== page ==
Johnnie Walker: Reigniting Growth
The debate of whether to be global or local has been an important strategic issue for the past several decades. The case describes Johnnie Walker’s efforts to move from a multi-local product focused brand to a global master brand. It makes the point that global branding is a strategic business decision. It requires an understanding of a global customer need that the master brand can authentically speak to and position around. The brand then needs to manage the the standardization of marketing activities across markets, which requires significant internal changes in structure and process, to be successful. The case presents consumer data confronting Johnnie Walker and asks the question: What should Johnnie Walker’s global positioning be? How should the brand be managed? What should be the key next steps to build the Johnnie Walker brand?
How Your Firm Can Reignite Sales Growth
When Steve Jobs returned to Apple in 1997, the company’s annual losses were in excess of US$1 billion. Bankruptcy loomed on the short-term horizon. One of Jobs’ first moves was to hire an ad agency to help him rebuild the brand’s status. It resulted in the famous “Think Different” campaign.
At the campaign launch, Jobs told the audience that to him, marketing was about values. “It’s a very noisy world,” he said. “We have to be really clear on what we want people to know about us.” Apple wouldn’t achieve much by talking about “speeds and feeds” or “bits and mega-hertz”.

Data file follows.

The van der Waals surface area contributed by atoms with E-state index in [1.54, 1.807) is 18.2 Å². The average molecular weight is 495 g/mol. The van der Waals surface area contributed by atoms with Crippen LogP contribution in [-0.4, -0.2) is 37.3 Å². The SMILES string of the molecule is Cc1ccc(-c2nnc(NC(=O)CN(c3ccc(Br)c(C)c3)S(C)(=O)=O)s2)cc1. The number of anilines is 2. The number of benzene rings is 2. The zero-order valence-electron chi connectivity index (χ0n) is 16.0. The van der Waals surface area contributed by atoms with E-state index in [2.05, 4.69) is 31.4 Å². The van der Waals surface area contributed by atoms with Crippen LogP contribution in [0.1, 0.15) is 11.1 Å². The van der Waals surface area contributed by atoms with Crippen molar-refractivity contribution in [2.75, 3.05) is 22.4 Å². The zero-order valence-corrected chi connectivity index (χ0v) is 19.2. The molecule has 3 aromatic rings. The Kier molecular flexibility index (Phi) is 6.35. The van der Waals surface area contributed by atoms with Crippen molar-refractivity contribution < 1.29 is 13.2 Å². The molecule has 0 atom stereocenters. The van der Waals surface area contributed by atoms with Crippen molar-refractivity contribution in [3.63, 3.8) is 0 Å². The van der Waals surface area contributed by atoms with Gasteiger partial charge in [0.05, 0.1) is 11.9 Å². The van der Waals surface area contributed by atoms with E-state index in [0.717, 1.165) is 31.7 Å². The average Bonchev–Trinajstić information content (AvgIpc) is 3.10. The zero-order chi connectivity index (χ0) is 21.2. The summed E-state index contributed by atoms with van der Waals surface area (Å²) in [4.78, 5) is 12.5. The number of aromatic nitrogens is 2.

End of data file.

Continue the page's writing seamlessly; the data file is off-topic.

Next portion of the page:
Indeed, the campaign focused on iconic personalities of the 20th century. The implication, cleverly pointed out by Jobs, was this: If these inspirational figures had been born in the computer age, each and every one of them would have been Mac users. With its universal resonance, “Think Different” ushered the long-awaited return of Apple to profitability.
A brand beset with myriad problems
During the same period, a merger saw the birth of Diageo, the world’s biggest player in the alcoholic beverage market and the seventh largest food and beverage (F&B) company. As the merger benefits were slow to materialise, management was soon under pressure to revive sales of its Scotch whisky Johnnie Walker, the crown jewel in the company’s portfolio.